• No Valentines for Katie
  • Piggy Bank Problems
  • Red, White, and Blue and Katie Woo!
  • Star of the Show
  • Stick to the Facts, Katie
  • Too Much Rain
  • The Tricky Tooth
  • What Do You Think, Katie?
  • What Happens Next, Katie?
  • What's in Your Heart, Katie?
  • Who Needs Glasses?

Little Bill 

by Bill Cosby

Little Bill is an African-American boy who, in each book, learns an important lesson about the difference between right and wrong. There are a dozen books in the series, and the stories deal with everything from bullying to finding valuable treasure.

  • The Best Way to Play
  • The Day I Saw My Father Cry
  • The Day I Was Rich
  • Hooray for the Dandelion Warriors!
  • The Meanest Thing to Say
  • Money Troubles
  • My Big Lie
  • One Dark and Scary Night
  • Shipwreck Saturday
  • Super-Fine Valentine
  • Treasure Hunt
  • The Worst Day of My Life

Robin Hill School 

by Margaret McNamara

A culturally diverse group of children experience each season of the year in their classroom at Robin Hill School. There are over two dozen books in the series, and they cover everyday experiences as well as celebrations like Martin Luther King, Jr. Day and Earth Day.

  • All Year Round 
  • The Class Mom
  • Counting Race
  • Dad Goes to School
  • Earth Day
  • Election Day
  • Fall Leaf Project
  • The First Day of School
  • First-Grade Bunny
  • The Garden Project
  • Groundhog Day
  • Halloween Fun
  • Happy Graduation!
  • Happy Thanksgiving
  • The Luck of the Irish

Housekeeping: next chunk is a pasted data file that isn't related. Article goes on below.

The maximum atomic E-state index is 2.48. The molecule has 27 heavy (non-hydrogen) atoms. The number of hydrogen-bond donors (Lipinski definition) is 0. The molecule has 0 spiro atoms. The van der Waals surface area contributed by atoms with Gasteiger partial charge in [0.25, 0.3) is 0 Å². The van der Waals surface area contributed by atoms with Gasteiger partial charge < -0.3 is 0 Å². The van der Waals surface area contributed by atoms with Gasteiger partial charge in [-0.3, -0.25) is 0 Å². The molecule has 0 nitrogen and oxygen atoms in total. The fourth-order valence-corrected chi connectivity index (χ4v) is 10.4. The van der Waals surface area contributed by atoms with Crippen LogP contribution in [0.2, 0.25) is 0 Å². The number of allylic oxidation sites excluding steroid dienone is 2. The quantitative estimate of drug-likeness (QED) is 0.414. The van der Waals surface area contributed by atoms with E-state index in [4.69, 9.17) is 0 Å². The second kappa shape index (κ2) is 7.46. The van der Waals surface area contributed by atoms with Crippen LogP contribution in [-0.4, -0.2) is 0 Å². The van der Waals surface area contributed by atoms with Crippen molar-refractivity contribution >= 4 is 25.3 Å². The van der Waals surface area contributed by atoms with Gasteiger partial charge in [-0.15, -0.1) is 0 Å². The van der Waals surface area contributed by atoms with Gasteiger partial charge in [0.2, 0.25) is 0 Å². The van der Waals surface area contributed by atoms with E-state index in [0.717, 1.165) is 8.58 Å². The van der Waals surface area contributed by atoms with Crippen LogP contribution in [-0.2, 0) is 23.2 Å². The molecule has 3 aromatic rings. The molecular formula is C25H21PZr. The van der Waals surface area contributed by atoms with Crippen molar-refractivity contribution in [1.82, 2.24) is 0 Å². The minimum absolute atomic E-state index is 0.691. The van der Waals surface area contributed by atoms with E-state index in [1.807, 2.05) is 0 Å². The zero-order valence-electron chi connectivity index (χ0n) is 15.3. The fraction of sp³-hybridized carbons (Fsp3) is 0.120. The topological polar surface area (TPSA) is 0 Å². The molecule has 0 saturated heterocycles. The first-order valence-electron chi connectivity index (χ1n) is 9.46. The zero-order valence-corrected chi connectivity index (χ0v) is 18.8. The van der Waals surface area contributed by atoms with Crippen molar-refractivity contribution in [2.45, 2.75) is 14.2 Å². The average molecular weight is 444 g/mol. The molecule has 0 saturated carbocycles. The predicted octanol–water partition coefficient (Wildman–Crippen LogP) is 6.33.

• Martin Luther King, Jr. Day
  • One Hundred Days (Plus One)
  • Picking Apples
  • The Playground Problem
  • President's Day 
  • The Pumpkin Patch
  • Smile! It's Picture Day
  • Snow Day
  • Too Many Valentines
  • A Tooth Story
  • Wash Your Hands!

Life of Max 

by Adria F. Klein

In this series, Max, a young black boy, celebrates various holidays with his friends, including Chinese New Year, Ramadan, Cinco de Mayo, Martin Luther King Day, and even one friend's Adoption Day. He also has everyday experiences, such as getting his haircut, visiting the doctor, and staying overnight at a friend's house.
  • Max and Buddy Go to the Vet
  • Max and the Adoption Day Party
  • Max Celebrates Chinese New Year
  • Max Celebrates Cinco de Mayo
  • Max Celebrates Groundhog Day 
  • Max Celebrates Martin Luther King, Jr. Day 
  • Max Celebrates Ramadan 
  • Max Goes on the Bus
  • Max Goes Shopping
  • Max Goes to a Cookout
  • Max Goes to School
  • Max Goes to the Barber
  • Max Goes to the Dentist
  • Max Goes to the Doctor
  • Max Goes to the Farm
  • Max Goes to the Farmers' Market
  • Max Goes to the Fire Station
  • Max Goes to the Grocery Store
  • Max Goes to the Nature Center
  • Max Goes to the Playground
  • Max Goes to the Recycling Center
  • Max Goes to the Zoo
  • Max Learns Sign Language
  • Max Stays Overnight
  • Max's Fun Day

Ling and Ting 

by Grace Lin

Chinese-American twins Ling and Ting might look a lot alike, but at heart, they are very different. In three books, these two girls celebrate their differences while also highlighting what makes each girl unique. (The stories are inspired in part by real-life twins Blossom and Fern.) A fourth book is due out in November.

  • Ling and Ting: Not Exactly the Same 
  • Ling and Ting Share a Birthday 
  • Ling and Ting Twice as Silly 
  • Ling and Ting: Together in All Weather 

Ezra Jack Keats Series 

by Anastasia Suen

These books use characters created by Ezra Jack Keats in his popular picture books to tell new stories appropriate for newly independent readers. Peter and his friends deal with a loose tooth, build a clubhouse from a pile of wood, and chase down a runaway hamster in these four books:

  • The Clubhouse 
  • Hamster Chase 
  • Loose Tooth
  • Willie's Birthday